Interesting report on CJEU case handling by the EU Court of Auditors


The European Court of Auditors has published today a report on the handling of cases by the Court of Justice of the European Union (see report here and press release from the Court of Justice here). The report is interesting in many respects.

In terms of CJEU activity linked to EU economic law, I find it interesting that, in the sample taken for the report, competition and procurement cases requiring a preliminary ruling tended to take between 2 years and 2 years and a half. This likely places them towards the top right corner of the complexity/duration chart created by the Court of Auditors (below).


In not too dissimilar a fashion, it is also interesting to stress that the lengthier cases before the General Court involve competition and State aid issues.


Taken together, these seem to be signs of the need for the creation of a specialised chamber for economic law to absorb part of the workload and try to deliver judgments within a timeline better adjusted to the needs of market dynamics.

In that connection, it is worth stressing that the Court of Auditors reminds us that:

By 26 December 2020, the Court of Justice must report to the European Parliament, the Council and the Commission on the functioning of the General Court, covering its efficiency, the necessity and effectiveness of the increase to 56 Judges, the use and effectiveness of resources and the further establishment of specialised chambers and/or other structural changes (see Article 3(1) of Regulation (EU, Euratom) 2015/2422).

In my view, that will be an adequate moment to propose the delegation of preliminary rulings to the General Court in matters of EU economic law and the creation of a specialised court.

ECJ new recommendations on the initiation of preliminary ruling proceedings sends clear signal to UK Supreme Court that the Miller case must be referred

The Court of Justice of the European Union (CJEU) has published today a new set of Recommendations to national courts and tribunals, in relation to the initiation of preliminary ruling proceedings [2016] OJ C 439/1. This is a very timely document, which clarifies the circumstances under which a reference for a preliminary ruling can or must take place, as well as the basic parameters that those requests must meet in order to effectively enable the CJEU to issue preliminary rulings, including in cases requiring particularly expeditious handling.

In the context of the Brexit related litigation before the UK Supreme Court in the appeal of the High Court's Miller decision, these Recommendations are particularly timely and relevant. There has been a very intense discussion by distinguished legal scholars about the existence or not of an obligation to refer the case to the ECJ for interpretation of Article 50 TEU--and, in particular, in relation with the (ir)revocability of an Art 50(1) notice in view of Art 50(2) TEU. The positions are too wide to discuss here (see this very useful compilation of materials), and I hold the relatively minoritarian view that the UK Supreme Court is under an absolute and inexcusable obligation to request a preliminary ruling on the interpretation of Article 50 TEU.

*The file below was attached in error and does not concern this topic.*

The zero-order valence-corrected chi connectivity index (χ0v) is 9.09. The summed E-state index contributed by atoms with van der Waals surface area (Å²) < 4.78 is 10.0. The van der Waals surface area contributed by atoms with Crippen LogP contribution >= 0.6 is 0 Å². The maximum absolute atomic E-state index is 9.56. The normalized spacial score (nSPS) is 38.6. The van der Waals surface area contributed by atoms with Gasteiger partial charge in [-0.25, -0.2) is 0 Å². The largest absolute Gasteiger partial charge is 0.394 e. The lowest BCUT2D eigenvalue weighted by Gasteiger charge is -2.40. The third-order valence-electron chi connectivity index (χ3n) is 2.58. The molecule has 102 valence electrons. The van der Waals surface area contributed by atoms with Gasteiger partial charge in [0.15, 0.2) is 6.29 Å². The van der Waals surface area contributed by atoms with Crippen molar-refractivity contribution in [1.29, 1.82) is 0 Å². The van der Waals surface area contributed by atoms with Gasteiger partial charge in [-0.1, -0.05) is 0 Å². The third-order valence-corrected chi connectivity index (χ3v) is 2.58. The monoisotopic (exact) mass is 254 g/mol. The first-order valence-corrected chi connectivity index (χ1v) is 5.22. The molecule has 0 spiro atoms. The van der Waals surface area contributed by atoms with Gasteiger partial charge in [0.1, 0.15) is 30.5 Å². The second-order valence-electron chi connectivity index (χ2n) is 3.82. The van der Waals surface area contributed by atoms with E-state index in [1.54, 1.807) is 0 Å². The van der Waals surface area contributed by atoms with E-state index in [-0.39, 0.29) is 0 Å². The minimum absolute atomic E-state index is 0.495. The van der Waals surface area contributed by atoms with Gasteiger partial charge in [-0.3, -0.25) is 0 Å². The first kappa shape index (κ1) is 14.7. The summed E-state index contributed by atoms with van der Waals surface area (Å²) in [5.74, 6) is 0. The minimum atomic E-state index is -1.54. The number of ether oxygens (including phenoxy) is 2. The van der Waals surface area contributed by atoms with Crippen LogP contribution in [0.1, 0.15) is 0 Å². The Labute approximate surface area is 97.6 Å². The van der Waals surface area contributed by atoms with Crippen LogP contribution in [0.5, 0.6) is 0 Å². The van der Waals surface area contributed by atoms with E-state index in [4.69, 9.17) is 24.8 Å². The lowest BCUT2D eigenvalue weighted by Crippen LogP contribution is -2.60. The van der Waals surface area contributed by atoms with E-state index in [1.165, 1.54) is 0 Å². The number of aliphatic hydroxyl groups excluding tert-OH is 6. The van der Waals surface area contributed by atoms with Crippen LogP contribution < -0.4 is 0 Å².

I find additional support for my view and the underlying interpretation of the CILFIT test in para [6] of the CJEU's Recommendations, which very clearly indicates that:

Where a question is raised in the context of a case that is pending before a court or tribunal against whose decisions there is no judicial remedy under national law, that court or tribunal is nonetheless required to bring a request for a preliminary ruling before the Court (see third paragraph of Article 267 TFEU), unless there is already well-established case-law on the point or unless the correct interpretation of the rule of law in question admits of no reasonable doubt (emphasis added).

Para [3] is also relevant in its stress that:

The jurisdiction of the Court to give a preliminary ruling on the interpretation or validity of EU law is exercised exclusively on the initiative of the national courts and tribunals, whether or not the parties to the main proceedings have expressed the wish that a question be referred to the Court (emphasis added).

In my opinion, the CJEU has sent the clearest possible message to the UK Supreme Court: they expect a request for an interpretation of Article 50 TEU. And the UK Supreme Court will be well advised to do so as soon as possible, once all intervening parties have presented their arguments. Tertium non datur.